Come back with me 30 years or so to 1983. Back then, in the pre-internet world, people were nowhere near as clued up about new single releases. Radio stations, including Radio One did not have their finger on the pulse like they do today. You did not get singles being played weeks in advance of release to build up demand. Basically until it got into the Top 40 it was ignored. Even for major bands. Which is why it was incredibly rare for a record to go straight in at No 1 unless it was exceptional circumstances e.g. Band Aid. In fact between 1973 (Slade - Merry Christmas Everybody) and 1980 (The Jam - Going Underground) - there were none at all!

By the 2000s virtually EVERY Number 1 went straight in. The world has changed.

I cannot begin to tell you how HUGE it was when that Jam single went straight in at number 1. I was only 3 when Slade's song came out. I was 10 when the Jam did it. As far as I knew, no single had EVER done this before. I even remember where and when I was. We had just broken up for Easter from school and I was at my Gran's house in Cowley.

I had become obsessed with the charts and every Tuesday lunchtime I would be glued to the "wireless" as Gran called it at 12:45pm. Back then the new chart was not revealed on a Sunday, they had to count the sales by hand so it took until Tuesday lunchtime to get the chart ready. The DJ on lunchtime on Radio One was Paul Burnett, later replaced by Gary Davies. At 12:45pm they would play the records that were Number 5 to number 2 in order, prior to counting down the entire Top 40 and ending with the Number 1 played on the stroke of 1pm.

I used to try and write the whole thing down in an exercise book, but he rattled them off so fast I could only get a few letters of each one and there would invariably be gaps. Often not helped by Gran calling "your fish fingers are ready". She always made me fish fingers and chips when I went there. Any gaps in my book I had to wait until Thursday to fill in when Top Of The Pops came on.

On this particular day I remember the countdown so well. We got to number 2, which was the previous week's number 1 by Fern Kinney. At this point I was convinced that number 1 was going to be "Games Without Frontiers" by Peter Gabriel as this had gone up from No 8 to No 4 the previous week and had not been played in the No 5 to No 2 countdown.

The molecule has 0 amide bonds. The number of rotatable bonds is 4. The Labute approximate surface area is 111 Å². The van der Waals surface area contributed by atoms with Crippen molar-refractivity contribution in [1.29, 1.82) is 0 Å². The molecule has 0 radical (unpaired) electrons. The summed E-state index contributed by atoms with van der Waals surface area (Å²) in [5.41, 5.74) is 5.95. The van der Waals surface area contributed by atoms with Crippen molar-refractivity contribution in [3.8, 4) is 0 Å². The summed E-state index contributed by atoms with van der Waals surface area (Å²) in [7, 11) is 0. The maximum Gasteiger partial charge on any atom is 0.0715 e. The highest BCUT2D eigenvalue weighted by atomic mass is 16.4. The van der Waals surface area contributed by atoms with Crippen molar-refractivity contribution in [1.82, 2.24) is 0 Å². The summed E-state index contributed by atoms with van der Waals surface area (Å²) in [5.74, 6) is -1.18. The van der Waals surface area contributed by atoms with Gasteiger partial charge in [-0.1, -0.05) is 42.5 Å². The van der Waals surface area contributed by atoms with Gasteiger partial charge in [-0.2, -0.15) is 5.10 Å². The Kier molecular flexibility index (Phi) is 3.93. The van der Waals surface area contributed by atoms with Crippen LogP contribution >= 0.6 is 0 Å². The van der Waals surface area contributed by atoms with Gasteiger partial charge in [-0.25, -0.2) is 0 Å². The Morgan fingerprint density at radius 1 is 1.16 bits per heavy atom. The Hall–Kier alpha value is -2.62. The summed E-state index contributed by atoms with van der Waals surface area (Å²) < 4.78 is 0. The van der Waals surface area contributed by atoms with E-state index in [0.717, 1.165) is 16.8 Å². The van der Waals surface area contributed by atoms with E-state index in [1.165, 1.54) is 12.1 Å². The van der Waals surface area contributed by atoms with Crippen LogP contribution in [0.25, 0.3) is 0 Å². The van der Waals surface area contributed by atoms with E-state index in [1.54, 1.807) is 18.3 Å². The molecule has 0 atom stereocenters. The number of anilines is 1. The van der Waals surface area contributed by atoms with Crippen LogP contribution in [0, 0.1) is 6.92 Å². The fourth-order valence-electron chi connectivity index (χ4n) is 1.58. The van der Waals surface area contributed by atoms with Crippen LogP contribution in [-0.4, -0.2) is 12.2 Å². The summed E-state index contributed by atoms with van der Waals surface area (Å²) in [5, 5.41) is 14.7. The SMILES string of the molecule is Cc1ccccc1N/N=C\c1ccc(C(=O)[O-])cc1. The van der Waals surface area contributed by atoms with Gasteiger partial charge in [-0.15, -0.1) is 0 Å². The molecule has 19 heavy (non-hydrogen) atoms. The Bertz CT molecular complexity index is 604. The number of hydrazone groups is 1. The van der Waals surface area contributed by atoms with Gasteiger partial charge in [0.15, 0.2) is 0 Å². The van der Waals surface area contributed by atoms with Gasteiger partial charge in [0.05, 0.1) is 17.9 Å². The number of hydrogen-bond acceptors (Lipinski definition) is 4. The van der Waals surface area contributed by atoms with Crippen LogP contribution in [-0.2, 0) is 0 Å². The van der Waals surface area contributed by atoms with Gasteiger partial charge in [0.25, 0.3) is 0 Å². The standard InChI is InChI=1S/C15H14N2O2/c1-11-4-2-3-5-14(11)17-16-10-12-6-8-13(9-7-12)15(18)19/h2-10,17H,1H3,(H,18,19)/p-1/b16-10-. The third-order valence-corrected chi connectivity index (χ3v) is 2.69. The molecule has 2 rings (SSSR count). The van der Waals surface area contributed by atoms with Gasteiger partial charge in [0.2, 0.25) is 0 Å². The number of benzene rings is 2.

So imagine my shock when Burnett counted down to No 6 and Peter Gabriel was No 6! Who could possibly be No 1? Yep, it was the Jam with a single I was not even aware of having been released, which in itself was nothing unusual. Like I said if you were not in the Top 40 you were nowhere. Shops like HMV and the like were in their infancy then, you had only the likes of Woolworths and Boots, and they only ever had the Top 40 on display. But the Jam had a growing legion of fans and together they catapulted the record to the top.

Straight in at Number One

This was an amazing event, I was absolutely astounded and it was the talk on everyone's lips. Seem hard to imagine now, but the charts really were hugely more important then than they are now. Whether that is just down to me or that times have changed, I don't know, maybe a bit of both.

But it just goes to show how hard it was to go straight in at number one. Most records that made the top started their journeys from much lower down and took some weeks to get there. Being in the Top 40 was all important. The difference between No 40 and No 41 was a vast gaping expanse. To give an example. In 1985 there was a number one by Dead Or Alive "You Spin Me Round" that hung around just outside the Top 40 for weeks. Eventually it crawled into the Top 40 in the very bottom rung. From there it went 40 - 19 - 5 - 2 - 1. Being noticed is everything.

And that is the way it is with my book. I realise I am going to have to promote and will have to run promotions on the Kindle book to make sales. I need to be in that Top 10 to get noticed. So I shall keep pushing as much as I can. I am not going to give you a load of overkill on facebook, because I am very aware one can over promote. If I was posting ads to it every day you would be "Oh I'm sick of hearing about this f***ing book". Let's face it, we all get sick of the crap being constantly peddled every day. So I shall be as frugal as possible in my promotion. The next you will hear will probably be when the paper copy becomes available.

I guess the next step after that will be to consider whether or not any shops would stock it. I though about approaching Coles bookstore - after all, they have lots of copies of "Bicester Wuz A Little Town" in there which I believe they were involved in reprinting. I know because I bought one. But one thing at a time, eh?